Meet Dr Angela Migowa, 37, paediatric rheumatologist and assistant professor at the Aga Khan University Hospital, and is one of a few female paediatric rheumatologists in Africa.
She tells Caroline Okello about the experience with a patient that changed her course and what it has taken to pursue and stay on it
Dr Angela Migowa isn’t one to shy away from pursuing big goals. She possesses confidence that has served her well throughout her career.
She is on a mission to promote holistic healthcare to paediatric rheumatic patients through clinical care, mentorship, academic leadership and offering psychosocial support to afflicted families.
But it isn’t all smooth sailing for her. When I ask her about the challenges she faces being one of the few specialists in her field, she admits that it can lead to burn out.
“When you’re leading or are a pioneer in something, sooner or later, people realise you’re the go-to person, seeking help with a project, wanting you to attend conferences, and so on, and the requests pile up,” she says. “I have to be tactful and decide which of the requests I can attend to myself and which can be delegated.”
She adds that the beauty about delegating is it de-personalises a mission so it isn’t just about you anymore. “The other challenge is that, when you’re the go-to person, you can easily get caught up in doing things for praise and not for the greater good,” she says.
Delegating, she explains, means de-personalising the mission and at the same time building the portfolio of peers. “It also boosts morale. When you say yes to everything, you’re so bogged down that you’re not thinking ahead, or strategising on how accomplish set goals.”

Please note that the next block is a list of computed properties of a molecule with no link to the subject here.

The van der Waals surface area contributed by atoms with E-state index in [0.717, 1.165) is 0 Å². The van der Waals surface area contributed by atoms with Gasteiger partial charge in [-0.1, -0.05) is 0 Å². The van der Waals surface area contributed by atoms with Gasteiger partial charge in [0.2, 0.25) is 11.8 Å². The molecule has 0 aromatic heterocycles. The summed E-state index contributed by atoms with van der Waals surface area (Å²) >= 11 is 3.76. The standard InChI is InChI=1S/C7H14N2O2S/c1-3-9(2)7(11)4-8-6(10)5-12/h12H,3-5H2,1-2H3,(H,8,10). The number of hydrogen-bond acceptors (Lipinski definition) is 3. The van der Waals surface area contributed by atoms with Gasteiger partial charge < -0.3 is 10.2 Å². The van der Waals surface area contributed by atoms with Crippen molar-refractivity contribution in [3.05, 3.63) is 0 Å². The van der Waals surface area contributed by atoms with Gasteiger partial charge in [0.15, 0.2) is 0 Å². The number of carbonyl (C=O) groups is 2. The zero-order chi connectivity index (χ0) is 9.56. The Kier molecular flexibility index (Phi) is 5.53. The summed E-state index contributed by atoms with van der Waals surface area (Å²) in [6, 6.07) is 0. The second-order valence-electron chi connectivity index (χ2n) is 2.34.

Dr Migowa says she also meets with her spiritual coach once a month, a practice that helps keep her health in check.
“I always strive to do things for the greater good. I have good coaches and mentors who help me not get trapped into doing things for my own glory, which is dangerous because then you can become an impediment to mentoring other people to follow after you,” she says.
“Everything I do, I always ask myself, is it for my own glory or for the people I serve? If it is the former, I pull away,” she adds.
Still speaking of challenges, because she is not afraid to be “loud” as some have taken to define, or ask for, say, USD3 million in funding for research, or to be the first to speak up in meetings, she adds that she has been labelled too aggressive.
“Some people say I’m too aggressive and should tone it down. That I’m all over social media and should tone it down. That I’m too loud. When I apply for funding for research, that I’m asking for too much. Some have told me to focus more on medical practice as opposed to teaching and research,” she says with a boisterous laugh.
Such refrains have done nothing to stop her. Some mean well, she says, but others don’t. As a result, she is very intentional with the networks she builds, forging strong collaborations with people who share the same vision.
How she got here
Dr Migowa studied medicine out of her love for biological sciences.
“During my internship I knew I would be an expert in treating adults with cancer, just because I was fascinated with the molecular aspects of medicine, but then I found out adults are not straightforward. They come to you complaining of headaches, but they have problems with their boss,” she says.
At the time, she grew to enjoy working with children because, “with children what you see is what you get.” She applied to Aga Khan University Medical College to train to be a paediatrician.
Three months into her training during a night shift, she attended to a young patient who had lupus and had also contracted an infection. The patient’s condition deteriorated as the night progressed.
“As we were transferring her to the critical care unit, she said to me that she was dying. Of course, I was this young and naïve doctor so I told her she wouldn’t die, that my colleagues and I would do our best,” Dr Migowa narrates.
“But we lost her and I was crushed. I vowed that day that I would never make a promise of what I couldn’t keep and that I was going to learn about children with arthritis and other associated diseases,” she says.